Erosion Threatens 650 Students at D. Twe High

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Six hundred and fifty students at the D. Twe High School may be asked to stay home if the relentless surge of the Atlantic Ocean threatening to erode their school is not stopped, a school official has said.

The school official is worried that with the country anticipating more heavy rains in the coming months, it might increase the erosion that has been persistently attacking this ocean side high school in New Kru Town, already destroying a portion of the school’s concrete fence.

Vice principal for Student Affairs, Momoh K. Sambollah, told the Daily Observer yesterday that the future of the school and its 650 students is now uncertain.

“That is if nothing else is done to prevent the erosion from taking over the school,” he feared.

Sambollah said another section of the already broken wall came down yesterday and students have been warned not to linger around the affected area.

“But as you can see, people in the community are walking through the broken wall to get to the other side of the town.

“We have had three burglaries since the wall came down,” Sambollah said.

He disclosed that the administration had discovered suspected individual(s) who had broken into the school offices on three occasions.

“We are fortunate that on each occasion, whoever came did not find any use for our printer cartridges.

“We have a two-man security shift during the day and the evening and we could prevent any untoward attempt at the school if we had an additional team of security officers here,” he said.

The administration would appreciate the presence of officers from the Liberia National Police on the campus.

He told our reporter that MCSS Superintendent Benjamin Jacobs visited the school when the larger portion of the school’s fence came down and he inspected the damage.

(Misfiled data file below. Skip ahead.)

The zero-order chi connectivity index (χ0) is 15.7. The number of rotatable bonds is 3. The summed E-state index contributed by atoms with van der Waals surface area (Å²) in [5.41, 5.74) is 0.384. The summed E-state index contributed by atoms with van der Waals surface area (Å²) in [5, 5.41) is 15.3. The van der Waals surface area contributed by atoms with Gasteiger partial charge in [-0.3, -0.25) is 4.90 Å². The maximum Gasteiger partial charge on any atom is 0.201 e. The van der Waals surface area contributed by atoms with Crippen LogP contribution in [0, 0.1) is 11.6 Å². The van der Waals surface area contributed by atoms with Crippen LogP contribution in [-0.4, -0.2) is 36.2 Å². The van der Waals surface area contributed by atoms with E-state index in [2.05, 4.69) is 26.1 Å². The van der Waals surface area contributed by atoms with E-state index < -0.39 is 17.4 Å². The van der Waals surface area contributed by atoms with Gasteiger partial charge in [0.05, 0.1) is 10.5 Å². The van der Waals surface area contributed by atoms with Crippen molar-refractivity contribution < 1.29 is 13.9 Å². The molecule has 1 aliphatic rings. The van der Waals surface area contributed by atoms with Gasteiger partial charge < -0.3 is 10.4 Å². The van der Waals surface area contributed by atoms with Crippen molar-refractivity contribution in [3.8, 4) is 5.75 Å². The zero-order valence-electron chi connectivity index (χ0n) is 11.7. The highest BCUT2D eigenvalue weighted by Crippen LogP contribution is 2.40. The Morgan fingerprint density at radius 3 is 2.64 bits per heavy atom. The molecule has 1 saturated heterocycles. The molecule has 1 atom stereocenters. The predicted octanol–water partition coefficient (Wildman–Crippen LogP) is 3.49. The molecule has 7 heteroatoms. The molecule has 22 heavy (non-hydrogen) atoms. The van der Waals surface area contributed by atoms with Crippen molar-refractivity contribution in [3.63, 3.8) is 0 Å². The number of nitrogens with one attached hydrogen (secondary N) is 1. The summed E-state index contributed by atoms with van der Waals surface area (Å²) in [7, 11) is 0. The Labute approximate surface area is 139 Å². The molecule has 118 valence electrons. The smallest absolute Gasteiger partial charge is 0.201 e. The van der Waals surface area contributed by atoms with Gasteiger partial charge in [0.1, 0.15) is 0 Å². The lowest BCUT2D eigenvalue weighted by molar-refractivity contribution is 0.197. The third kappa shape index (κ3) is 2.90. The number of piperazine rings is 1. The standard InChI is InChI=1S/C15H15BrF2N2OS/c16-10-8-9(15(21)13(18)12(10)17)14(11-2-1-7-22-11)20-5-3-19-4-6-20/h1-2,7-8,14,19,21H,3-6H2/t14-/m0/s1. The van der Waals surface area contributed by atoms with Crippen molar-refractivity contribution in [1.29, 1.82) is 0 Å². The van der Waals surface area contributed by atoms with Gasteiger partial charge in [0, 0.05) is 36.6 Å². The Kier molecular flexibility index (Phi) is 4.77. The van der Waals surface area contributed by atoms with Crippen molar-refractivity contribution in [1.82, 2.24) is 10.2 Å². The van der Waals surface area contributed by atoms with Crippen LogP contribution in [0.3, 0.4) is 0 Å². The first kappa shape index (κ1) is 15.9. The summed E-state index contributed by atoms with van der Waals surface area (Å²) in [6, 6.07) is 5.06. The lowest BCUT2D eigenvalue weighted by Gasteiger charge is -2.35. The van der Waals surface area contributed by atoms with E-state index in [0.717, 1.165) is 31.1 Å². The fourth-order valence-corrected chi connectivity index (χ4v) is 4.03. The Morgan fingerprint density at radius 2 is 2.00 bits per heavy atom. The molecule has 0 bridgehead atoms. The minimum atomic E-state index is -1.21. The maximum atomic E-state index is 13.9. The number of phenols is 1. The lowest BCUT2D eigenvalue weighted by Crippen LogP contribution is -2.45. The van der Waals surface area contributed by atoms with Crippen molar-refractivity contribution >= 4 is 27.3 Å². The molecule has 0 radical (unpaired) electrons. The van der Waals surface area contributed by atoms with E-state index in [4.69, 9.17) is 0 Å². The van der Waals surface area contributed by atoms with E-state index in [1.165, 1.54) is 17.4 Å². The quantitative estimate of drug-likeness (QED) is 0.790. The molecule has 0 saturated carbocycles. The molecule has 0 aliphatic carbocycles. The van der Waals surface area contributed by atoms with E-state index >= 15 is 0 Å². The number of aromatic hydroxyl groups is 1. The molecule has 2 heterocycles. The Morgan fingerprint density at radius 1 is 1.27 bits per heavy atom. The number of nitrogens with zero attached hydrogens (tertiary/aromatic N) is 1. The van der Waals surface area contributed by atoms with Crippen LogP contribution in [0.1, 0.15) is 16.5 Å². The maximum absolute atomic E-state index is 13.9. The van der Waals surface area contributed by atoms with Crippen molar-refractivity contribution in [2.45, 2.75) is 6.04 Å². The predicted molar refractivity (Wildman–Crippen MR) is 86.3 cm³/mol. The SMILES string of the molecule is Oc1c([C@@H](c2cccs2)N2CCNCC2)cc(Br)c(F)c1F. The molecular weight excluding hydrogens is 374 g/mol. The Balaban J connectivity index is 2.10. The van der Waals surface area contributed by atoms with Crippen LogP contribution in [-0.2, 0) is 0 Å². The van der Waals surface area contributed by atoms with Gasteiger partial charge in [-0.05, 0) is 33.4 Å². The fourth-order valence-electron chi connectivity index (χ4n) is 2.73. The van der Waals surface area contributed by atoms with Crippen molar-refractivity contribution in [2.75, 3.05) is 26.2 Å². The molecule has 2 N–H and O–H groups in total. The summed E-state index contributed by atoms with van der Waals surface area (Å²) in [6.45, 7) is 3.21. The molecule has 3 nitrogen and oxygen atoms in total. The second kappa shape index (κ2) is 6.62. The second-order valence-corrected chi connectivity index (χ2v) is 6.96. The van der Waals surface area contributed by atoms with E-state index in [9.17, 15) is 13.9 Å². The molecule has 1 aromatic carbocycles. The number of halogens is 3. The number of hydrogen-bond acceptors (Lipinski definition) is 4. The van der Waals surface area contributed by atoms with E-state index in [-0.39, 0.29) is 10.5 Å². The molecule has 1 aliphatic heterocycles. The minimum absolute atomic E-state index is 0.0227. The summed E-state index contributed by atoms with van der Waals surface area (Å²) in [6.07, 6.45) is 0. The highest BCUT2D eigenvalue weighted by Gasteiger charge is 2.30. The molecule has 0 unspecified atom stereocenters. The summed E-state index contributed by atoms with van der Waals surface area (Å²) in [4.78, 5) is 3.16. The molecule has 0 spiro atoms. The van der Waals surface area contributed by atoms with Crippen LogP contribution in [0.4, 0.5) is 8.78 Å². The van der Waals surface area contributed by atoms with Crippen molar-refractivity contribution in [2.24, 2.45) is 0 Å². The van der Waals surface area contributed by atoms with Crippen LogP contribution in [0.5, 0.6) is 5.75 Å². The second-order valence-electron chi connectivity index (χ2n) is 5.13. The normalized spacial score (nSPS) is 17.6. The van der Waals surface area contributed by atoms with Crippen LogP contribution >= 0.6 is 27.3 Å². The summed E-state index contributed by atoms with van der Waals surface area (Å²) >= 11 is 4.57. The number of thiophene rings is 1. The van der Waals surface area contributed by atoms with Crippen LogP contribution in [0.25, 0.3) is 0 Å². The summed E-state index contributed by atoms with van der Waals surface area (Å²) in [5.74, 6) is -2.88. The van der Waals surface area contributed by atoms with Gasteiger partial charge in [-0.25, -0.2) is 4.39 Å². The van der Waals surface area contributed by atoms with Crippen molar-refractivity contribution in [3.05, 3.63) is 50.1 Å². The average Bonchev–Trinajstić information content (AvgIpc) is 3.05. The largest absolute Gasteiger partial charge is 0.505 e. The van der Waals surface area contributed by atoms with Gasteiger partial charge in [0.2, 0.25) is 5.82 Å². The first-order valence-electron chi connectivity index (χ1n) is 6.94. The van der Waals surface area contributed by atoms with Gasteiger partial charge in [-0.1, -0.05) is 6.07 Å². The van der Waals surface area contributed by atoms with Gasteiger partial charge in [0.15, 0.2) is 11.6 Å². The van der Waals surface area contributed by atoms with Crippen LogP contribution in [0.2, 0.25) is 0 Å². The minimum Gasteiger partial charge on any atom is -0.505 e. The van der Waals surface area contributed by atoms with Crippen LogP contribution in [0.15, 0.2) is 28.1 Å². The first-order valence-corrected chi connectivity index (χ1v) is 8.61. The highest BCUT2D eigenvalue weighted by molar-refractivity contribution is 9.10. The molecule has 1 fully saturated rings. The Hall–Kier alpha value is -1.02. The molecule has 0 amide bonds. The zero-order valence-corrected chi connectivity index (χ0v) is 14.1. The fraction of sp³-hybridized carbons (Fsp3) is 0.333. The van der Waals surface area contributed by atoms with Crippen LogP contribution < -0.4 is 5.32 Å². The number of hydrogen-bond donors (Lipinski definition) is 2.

“He spoke to the student body and assured them that efforts are being made to protect their school,” Samballoh said.

He appealed to the government to take immediate preventive measures to save D. Twe and its student population.

“It will be a tragedy to lose this school,” said Samballoh, who graduated from D. Twe in 2004.

Mr. Victor M. Pomawenie, vice president-elect of the D. Twe Student Representative Council, reminded the government and stakeholders that not every parent can afford private school education.

“D. Twe is providing education to many of us whose parents cannot afford prohibitive private school education,” he said.

He wondered about the fate of 650 students currently enrolled at the D. Twe High School, should erosion and government’s inaction combined to end their learning.

“It would be a disaster,” Pomawenie said, “and therefore I’m appealing to the Liberian government and its partners to rescue D. Twe.”

Officials at the Monrovia Consolidated School System confirmed to the Daily Observer that frantic efforts are underway to ensure that D. Twe is protected from the relentless erosion.

“Superintendent Adolphus Jacobs is working with relevant authorities to save D. Twe and bring relief to its students,” a source told the Daily Observer in a telephone interview yesterday.

The current tragedy facing D. Twe was foreseen more than twenty years ago, a resident told the Daily Observer.

In one of its early editions in 1982, this newspaper, the Daily Observer’s New Kru Town correspondent reported the beginning of what is happening now, which was evidently ignored by authorities, a resident said.

“It is not only D. Twe that is at stake,” he said, “but the entire New Kru Town and adjacent communities.”

Many residents have been homeless, since last year when heavy rains and unchecked erosion forced them out of their homes. Other nearby areas affected by erosion are Popo Beach, and Colonel West.

Meanwhile, the Ministry of Education has reported the approval of US$1.2M to renovate schools throughout the country, according to Daily Observer reporter Alvin Worzi, quoting Deputy Education Minister for Administration Aagon Tingba.


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